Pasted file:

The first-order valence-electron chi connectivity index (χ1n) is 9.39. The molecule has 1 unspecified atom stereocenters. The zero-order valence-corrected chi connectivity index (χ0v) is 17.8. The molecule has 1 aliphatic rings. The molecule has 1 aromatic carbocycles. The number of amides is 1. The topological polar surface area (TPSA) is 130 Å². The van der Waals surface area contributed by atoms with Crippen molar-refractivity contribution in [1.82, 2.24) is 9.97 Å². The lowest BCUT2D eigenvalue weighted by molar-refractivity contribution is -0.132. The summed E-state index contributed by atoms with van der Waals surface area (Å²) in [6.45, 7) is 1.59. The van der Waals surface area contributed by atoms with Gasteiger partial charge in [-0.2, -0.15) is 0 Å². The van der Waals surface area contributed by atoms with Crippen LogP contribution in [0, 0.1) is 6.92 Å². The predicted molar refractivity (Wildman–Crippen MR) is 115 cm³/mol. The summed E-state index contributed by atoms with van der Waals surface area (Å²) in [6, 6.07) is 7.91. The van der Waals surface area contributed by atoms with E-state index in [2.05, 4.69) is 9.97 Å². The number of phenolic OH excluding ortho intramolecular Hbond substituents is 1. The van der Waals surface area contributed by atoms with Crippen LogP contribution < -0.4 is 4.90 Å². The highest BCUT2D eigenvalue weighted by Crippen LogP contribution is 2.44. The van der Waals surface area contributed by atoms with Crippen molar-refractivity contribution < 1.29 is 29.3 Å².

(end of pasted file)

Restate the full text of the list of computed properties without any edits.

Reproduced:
The first-order valence-electron chi connectivity index (χ1n) is 9.39. The molecule has 1 unspecified atom stereocenters. The zero-order valence-corrected chi connectivity index (χ0v) is 17.8. The molecule has 1 aliphatic rings. The molecule has 1 aromatic carbocycles. The number of amides is 1. The topological polar surface area (TPSA) is 130 Å². The van der Waals surface area contributed by atoms with Crippen molar-refractivity contribution in [1.82, 2.24) is 9.97 Å². The lowest BCUT2D eigenvalue weighted by molar-refractivity contribution is -0.132. The summed E-state index contributed by atoms with van der Waals surface area (Å²) in [6.45, 7) is 1.59. The van der Waals surface area contributed by atoms with Gasteiger partial charge in [-0.2, -0.15) is 0 Å². The van der Waals surface area contributed by atoms with Crippen LogP contribution in [0, 0.1) is 6.92 Å². The predicted molar refractivity (Wildman–Crippen MR) is 115 cm³/mol. The summed E-state index contributed by atoms with van der Waals surface area (Å²) in [6, 6.07) is 7.91. The van der Waals surface area contributed by atoms with E-state index in [2.05, 4.69) is 9.97 Å². The number of phenolic OH excluding ortho intramolecular Hbond substituents is 1. The van der Waals surface area contributed by atoms with Crippen LogP contribution < -0.4 is 4.90 Å². The highest BCUT2D eigenvalue weighted by Crippen LogP contribution is 2.44. The van der Waals surface area contributed by atoms with Crippen molar-refractivity contribution < 1.29 is 29.3 Å².